David Levy of Manhattan Beach, California, received his doctoral degree in Mechanical Engineering at MIT in 1997 and has been inventing since the age of 9. His inventions range from mechanical to medical, but perhaps the most notable is his "Micro-Miniature Ergonomic Keypad," the world's smallest "full-size" keyboard.
Levy, who worked for five years in product development at Apple Computer, took the trend toward computer miniaturization to its logical end. He designed and built a fully functional keyboard, which is forty percent smaller than a credit card, with the entire alphabet, ten digits, and thirty-one additional standard size keys.
Levy managed this seeming paradox by using keys in combination. Numbers, for example, are printed in between keys and entered by pressing the respective four neighboring keys at once. Other items are entered by pressing the contiguous corners of four keys at once. Slips in inputting are minimized because the major keys are domed. Levy's micro-keypad will surely find use in handheld computers, pagers, and telephone and fax interfaces.
Overall, Levy has earned six patents and has eight pending. He founded a corporation, TH, Inc. ("Think"), without any outside venture capital to market and license his inventions. His first patented product was "Peelables"®: peel-off labels in layers for items (videocassettes, for example) whose contents change over time. One pending patent is for a theft-proof bicycle seat. Levy's most recent invention is a method of splicing together blood vessels after surgery which eliminates the need to introduce foreign matter into the bloodstream and reduces procedure time from twenty minutes to one.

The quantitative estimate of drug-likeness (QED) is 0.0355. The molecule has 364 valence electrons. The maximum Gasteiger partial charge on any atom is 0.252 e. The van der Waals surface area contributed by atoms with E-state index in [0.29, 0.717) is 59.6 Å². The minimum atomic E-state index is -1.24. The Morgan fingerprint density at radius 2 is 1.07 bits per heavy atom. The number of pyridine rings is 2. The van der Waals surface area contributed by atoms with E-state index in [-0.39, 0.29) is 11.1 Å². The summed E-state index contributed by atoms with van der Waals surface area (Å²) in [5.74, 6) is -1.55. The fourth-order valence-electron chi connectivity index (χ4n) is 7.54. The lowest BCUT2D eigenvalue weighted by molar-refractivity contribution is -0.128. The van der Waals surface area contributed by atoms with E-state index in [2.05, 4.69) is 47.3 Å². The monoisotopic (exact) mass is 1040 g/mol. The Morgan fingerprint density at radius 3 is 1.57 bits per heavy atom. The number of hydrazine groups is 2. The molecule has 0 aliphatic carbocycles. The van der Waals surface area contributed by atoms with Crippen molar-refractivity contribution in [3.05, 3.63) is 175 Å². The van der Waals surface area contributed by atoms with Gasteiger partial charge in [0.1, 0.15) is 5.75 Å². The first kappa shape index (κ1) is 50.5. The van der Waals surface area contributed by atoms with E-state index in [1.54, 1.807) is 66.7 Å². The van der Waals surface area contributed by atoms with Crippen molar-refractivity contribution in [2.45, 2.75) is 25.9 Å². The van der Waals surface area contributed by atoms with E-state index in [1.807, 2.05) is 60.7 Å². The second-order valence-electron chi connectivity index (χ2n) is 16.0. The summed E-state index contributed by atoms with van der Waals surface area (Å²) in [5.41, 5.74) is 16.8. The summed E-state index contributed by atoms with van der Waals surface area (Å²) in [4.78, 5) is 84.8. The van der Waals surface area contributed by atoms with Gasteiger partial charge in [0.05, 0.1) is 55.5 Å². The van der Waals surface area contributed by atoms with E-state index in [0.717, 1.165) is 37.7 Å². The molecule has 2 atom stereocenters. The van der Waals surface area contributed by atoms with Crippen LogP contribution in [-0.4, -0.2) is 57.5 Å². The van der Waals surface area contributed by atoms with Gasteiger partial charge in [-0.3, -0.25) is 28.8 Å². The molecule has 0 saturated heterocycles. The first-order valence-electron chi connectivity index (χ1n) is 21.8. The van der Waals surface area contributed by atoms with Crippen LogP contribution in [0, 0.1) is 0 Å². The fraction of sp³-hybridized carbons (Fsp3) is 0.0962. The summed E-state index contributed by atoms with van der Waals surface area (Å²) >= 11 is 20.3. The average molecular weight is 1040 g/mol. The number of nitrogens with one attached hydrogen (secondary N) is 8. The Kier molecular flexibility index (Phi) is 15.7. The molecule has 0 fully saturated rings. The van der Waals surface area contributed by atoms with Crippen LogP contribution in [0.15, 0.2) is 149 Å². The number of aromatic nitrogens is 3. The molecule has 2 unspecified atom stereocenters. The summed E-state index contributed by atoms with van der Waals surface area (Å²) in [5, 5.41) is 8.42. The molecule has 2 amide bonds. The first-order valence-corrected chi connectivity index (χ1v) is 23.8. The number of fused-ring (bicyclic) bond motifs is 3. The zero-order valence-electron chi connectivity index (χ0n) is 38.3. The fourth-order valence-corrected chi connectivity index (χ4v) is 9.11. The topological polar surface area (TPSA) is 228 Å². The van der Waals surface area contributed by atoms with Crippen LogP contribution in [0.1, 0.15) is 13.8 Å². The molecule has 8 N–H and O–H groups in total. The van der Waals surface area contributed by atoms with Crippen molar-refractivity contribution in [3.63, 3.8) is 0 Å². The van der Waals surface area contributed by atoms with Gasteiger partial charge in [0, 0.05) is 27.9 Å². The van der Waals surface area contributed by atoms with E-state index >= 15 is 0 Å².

For his inventiveness and entrepreneurship, David Levy was awarded the $30,000 Lemelson-MIT Student Prize in 1996. He used the award to continue his work and to inspire others to realize that inventing can bring great personal and financial returns.